LG has long positioned itself as a phone for content creators. Offering enhanced video recording capabilities and flexible camera shooting configurations. However, the phone has never managed to stand out against the excellent camera packages offered by Huawei, Samsung, and Google.
Low-light performance has repeatedly been a sore spot for LG, so perhaps the f/1.5 12MP main sensor will address this problem and level the playing field. Although we’ll reserve judgment for a head-to-head shootout. This year’s effort sees the return of the ultrawide snapper. However, both Samsung and Huawei offer the same capabilities, plus an additional telephoto lens for long distance shots. If you’re after similar from LG, you’ll have to opt for the LG G8s model. All of these phones are more flexible than the Pixel 3 XL’s single shooter, but it’s hard to argue with the consistency of Google’s camera.
On the front, LG has introduced a Time-of-Flight depth-sensing camera for superior bokeh capture. Samsung is offering a similar technology but only as part of its much more expensive Galaxy S10 5G model.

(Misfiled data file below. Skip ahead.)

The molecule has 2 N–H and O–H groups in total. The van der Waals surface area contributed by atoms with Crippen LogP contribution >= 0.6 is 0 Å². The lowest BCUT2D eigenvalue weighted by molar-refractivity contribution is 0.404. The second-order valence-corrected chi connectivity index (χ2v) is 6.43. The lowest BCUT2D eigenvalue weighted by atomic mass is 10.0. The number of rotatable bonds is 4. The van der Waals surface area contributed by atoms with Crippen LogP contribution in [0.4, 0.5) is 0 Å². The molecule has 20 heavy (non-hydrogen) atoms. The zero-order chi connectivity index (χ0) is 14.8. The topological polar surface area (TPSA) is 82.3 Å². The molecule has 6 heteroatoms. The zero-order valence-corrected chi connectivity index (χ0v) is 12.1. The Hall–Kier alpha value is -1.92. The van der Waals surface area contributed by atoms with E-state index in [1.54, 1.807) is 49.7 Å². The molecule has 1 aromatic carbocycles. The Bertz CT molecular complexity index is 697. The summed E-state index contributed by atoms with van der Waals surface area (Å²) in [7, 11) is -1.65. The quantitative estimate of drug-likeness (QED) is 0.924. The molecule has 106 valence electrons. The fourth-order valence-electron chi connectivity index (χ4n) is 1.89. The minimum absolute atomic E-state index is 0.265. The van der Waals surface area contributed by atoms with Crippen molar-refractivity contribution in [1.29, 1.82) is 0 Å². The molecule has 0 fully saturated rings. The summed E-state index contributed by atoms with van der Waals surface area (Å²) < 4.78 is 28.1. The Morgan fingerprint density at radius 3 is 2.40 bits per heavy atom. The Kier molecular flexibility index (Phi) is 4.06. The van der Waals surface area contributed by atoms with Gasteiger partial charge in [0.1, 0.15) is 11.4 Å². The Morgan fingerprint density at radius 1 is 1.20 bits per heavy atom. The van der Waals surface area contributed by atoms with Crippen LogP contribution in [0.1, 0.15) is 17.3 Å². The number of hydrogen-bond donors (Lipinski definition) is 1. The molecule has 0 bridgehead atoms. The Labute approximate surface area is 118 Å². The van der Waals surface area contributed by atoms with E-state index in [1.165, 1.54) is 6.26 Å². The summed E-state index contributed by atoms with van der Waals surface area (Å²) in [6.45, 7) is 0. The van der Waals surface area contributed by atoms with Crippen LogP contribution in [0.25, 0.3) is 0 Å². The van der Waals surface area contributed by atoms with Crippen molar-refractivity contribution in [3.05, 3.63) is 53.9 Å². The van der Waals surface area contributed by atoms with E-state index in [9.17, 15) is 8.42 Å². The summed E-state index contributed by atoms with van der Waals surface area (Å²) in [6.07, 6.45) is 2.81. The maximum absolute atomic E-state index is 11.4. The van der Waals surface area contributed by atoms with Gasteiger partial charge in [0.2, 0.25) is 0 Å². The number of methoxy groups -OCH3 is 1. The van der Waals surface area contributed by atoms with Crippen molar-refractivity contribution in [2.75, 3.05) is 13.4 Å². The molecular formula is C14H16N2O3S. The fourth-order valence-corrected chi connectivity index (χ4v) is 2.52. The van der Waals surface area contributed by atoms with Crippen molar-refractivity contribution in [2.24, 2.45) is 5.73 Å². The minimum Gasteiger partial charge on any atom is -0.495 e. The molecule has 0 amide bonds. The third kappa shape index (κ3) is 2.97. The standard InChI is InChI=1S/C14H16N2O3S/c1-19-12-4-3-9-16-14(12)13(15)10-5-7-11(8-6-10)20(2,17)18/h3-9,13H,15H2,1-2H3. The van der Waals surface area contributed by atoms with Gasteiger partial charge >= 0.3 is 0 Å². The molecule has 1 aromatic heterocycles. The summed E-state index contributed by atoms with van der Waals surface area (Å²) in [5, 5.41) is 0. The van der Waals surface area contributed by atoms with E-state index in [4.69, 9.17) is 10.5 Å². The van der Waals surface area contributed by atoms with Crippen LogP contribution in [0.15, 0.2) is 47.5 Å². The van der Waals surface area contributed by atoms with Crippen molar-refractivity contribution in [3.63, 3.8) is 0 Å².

|LG G8 ThinQ||Samsung Galaxy S10||Huawei Mate 20 Pro||Google Pixel 3 XL|
16MP f/1.9 ultrawide +
12MP f/1.5 standard
8MP f/1.7 standard +
Z Camera (ToF)
16MP f/2.2 ultrawide +
12MP f/1.5 and f/2.4 dual pixel with OIS +
12MP OIS telephoto f/2.4
10MP f/1.9 dual pixel
40MP (wide-angle 27mm) f/1.8
20MP (ultra-wide-angle 16mm) f/2.2
8MP (3x Telephoto 80mm) f/2.4 with OIS
24MP (f/2.0, FF)
12.2MP f/1.8 sensor
8.2MP f/2.2 sensors + wide-angle sensor and depth sensor
|Charging||Fast Wireless Charging 2.0||Fast Wireless Charging 2.0|
|40W HUAWEI SuperCharge|
15W Wireless Charging
USB Power Delivery
3G, LTE 4G
Cat20 LTE, 2.9Gbps, 4x4 MIMO
|Software||Android 9.0 Pie||Android 9 Pie|
Samsung One UI
|Android 9 Pie|
|Android 9 Pie|
|151.9 x 71.8 x 8.4mm|
|149.9 x 70.4 x 7.8mm|
|157.8 x 72.3 x 8.6mm|
|76.7 x 158.0 x 7.9mm|